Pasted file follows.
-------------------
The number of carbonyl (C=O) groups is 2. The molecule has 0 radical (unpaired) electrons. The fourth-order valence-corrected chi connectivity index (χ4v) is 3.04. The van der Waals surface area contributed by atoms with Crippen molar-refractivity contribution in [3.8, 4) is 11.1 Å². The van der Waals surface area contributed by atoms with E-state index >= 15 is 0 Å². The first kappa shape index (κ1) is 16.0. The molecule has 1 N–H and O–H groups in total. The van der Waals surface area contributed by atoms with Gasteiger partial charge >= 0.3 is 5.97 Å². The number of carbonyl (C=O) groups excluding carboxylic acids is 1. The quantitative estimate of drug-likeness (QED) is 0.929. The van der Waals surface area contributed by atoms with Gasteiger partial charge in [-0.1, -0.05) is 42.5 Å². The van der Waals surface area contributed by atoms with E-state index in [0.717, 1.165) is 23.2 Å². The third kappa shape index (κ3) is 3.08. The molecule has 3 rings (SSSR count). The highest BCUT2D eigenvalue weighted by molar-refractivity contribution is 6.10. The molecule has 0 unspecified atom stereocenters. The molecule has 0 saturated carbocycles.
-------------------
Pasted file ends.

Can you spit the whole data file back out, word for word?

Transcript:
The number of carbonyl (C=O) groups is 2. The molecule has 0 radical (unpaired) electrons. The fourth-order valence-corrected chi connectivity index (χ4v) is 3.04. The van der Waals surface area contributed by atoms with Crippen molar-refractivity contribution in [3.8, 4) is 11.1 Å². The van der Waals surface area contributed by atoms with E-state index >= 15 is 0 Å². The first kappa shape index (κ1) is 16.0. The molecule has 1 N–H and O–H groups in total. The van der Waals surface area contributed by atoms with Gasteiger partial charge >= 0.3 is 5.97 Å². The number of carbonyl (C=O) groups excluding carboxylic acids is 1. The quantitative estimate of drug-likeness (QED) is 0.929. The van der Waals surface area contributed by atoms with Gasteiger partial charge in [-0.1, -0.05) is 42.5 Å². The van der Waals surface area contributed by atoms with E-state index in [0.717, 1.165) is 23.2 Å². The third kappa shape index (κ3) is 3.08. The molecule has 3 rings (SSSR count). The highest BCUT2D eigenvalue weighted by molar-refractivity contribution is 6.10. The molecule has 0 unspecified atom stereocenters. The molecule has 0 saturated carbocycles.